Updated: Nov 2, 2020
We were probably all in a situation at some point when we couldn’t handle a task, not being able to see the solution to it, thinking it is an impossible one. We might have tried to deal with it from a few approaches, but eventually, we might have given up, blaming it on the conditions, on the economy, or on somebody else.
Likewise, there are people who always seem to know how to get things done and who know how to deal with almost any challenge that comes their way.
What I was trying to understand is why some people are able to do so, and others are not. More specifically, I was trying to understand why some leaders are able to teach us, to inspire us to become such a person, to be resourceful and ready for any obstacle, while others are not, even though they could have same resources available to them and maybe even same level of experience.
The answer to this lies in our mindset. If you have ever worked with a manager or a leader who sets expectations and goals so high, so that everyone’s first reaction in the room would be: “That can’t be done” or” It’s impossible”, then you know who I am talking about. Liz Wiseman calls this type of leader a Challenger.
So before you find yourself working on a mutual, “impossible” goal with someone, what would come useful is immersing yourself into one of your own, personal “impossible” goals first. Have you ever tried something like that?
Setting at least one personal goal as such can make you more receptive to the idea of dealing with a challenge itself, as you would find yourself thinking in ways you might never have before. Trying to find solutions in many different ways and places are what sparks creativity, and what makes you more resourceful, as a result.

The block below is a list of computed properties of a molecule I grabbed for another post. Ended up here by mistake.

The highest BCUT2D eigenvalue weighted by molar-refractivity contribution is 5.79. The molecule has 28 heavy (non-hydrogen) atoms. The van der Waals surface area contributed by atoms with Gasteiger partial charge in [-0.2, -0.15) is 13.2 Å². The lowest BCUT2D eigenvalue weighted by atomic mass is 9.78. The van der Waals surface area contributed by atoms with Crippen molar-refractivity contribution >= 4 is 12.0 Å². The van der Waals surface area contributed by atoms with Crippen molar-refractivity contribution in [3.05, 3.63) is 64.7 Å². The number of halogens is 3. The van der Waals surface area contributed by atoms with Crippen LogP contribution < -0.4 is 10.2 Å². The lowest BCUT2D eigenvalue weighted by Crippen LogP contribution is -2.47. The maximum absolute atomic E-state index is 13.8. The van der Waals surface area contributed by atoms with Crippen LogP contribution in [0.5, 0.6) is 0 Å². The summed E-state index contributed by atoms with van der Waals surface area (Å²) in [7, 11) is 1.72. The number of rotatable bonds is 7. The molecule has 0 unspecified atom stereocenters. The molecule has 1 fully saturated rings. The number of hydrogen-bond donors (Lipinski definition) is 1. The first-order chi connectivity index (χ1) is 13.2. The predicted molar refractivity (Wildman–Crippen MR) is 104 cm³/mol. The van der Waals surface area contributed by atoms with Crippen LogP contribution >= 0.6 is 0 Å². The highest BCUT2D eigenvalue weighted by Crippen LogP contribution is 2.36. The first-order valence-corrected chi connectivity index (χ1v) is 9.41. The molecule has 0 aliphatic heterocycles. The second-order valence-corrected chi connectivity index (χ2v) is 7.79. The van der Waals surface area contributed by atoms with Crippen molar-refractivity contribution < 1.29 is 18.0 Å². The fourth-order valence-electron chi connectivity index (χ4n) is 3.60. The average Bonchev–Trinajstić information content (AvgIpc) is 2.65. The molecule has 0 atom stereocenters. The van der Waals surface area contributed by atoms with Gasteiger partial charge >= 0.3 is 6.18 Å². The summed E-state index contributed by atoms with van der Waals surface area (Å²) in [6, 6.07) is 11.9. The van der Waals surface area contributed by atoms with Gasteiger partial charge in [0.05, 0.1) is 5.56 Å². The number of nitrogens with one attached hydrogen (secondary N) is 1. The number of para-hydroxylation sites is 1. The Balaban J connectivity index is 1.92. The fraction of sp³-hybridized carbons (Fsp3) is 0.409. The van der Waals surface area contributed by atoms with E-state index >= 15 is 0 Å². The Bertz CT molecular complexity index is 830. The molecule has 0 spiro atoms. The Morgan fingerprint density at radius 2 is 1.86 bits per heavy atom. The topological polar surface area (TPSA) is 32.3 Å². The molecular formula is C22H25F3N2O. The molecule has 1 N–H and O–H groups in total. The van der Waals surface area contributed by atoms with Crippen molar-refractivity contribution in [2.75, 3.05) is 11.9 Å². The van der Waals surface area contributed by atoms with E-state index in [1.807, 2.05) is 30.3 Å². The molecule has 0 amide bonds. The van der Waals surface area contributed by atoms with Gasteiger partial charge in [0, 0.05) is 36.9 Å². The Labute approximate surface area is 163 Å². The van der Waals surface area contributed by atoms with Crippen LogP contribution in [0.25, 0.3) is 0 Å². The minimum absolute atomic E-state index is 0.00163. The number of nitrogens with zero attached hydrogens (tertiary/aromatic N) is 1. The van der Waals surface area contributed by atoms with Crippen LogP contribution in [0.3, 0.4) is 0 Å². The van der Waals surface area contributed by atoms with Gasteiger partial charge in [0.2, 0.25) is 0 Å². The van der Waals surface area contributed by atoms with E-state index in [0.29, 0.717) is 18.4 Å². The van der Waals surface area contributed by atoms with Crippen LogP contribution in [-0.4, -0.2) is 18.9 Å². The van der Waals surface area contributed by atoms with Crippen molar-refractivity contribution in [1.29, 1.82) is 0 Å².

If you remember the girl from “The Devil Wears Prada” movie, always being challenged with all sorts of tasks from her boss, how she fumbled with her job and all of her duties seemed impossible to her. She could not deal with any of them, and yet, day after day she was under another challenge until she got it; Until she has developed exactly that kind of mindset needed to find solutions, that made her look for answers where she has never looked before.
After looking at the same situation after a while, or from a different perspective, it became clear to me that when I was under challenging assignments myself, the reasons why I could not do something was either because I was not looking at the right places or I was not asking enough questions.
Being able to do something, that at first, seems impossible, naturally, requires asking a lot of questions. It involves a lot of “how” and “why” because a curious mind is a tool that can lead us to achieve our goals.
Some leaders seem to be quite comfortable with telling the team what to do, what needs to be done, and in what way, but in the end, they are rarely the ones who inspire action from anyone or would be even open to taking extra steps on their own.
If you find yourself working on something that seems “impossible”, remember that
“Success is 99% failure.” If you are trying to do the impossible, you should understand from the beginning that you might fail. And rather than fearing the possibility of failure, try to embrace the positives that come along with it.
After working with different types of leaders through different stages in my career, I have realized that people who have challenged me most were actually the ones who thought me the most valuable lessons.
Leadership does not come without some amount of hardships and challenges, and for sure it is not just about delegating.
Author: Ana Smiljkovic
Ana is a certified HR and L&D professional, focused on growth and education, helping people develop their potential through learning key soft skills for career building, with a particular interest in resilience in the workplace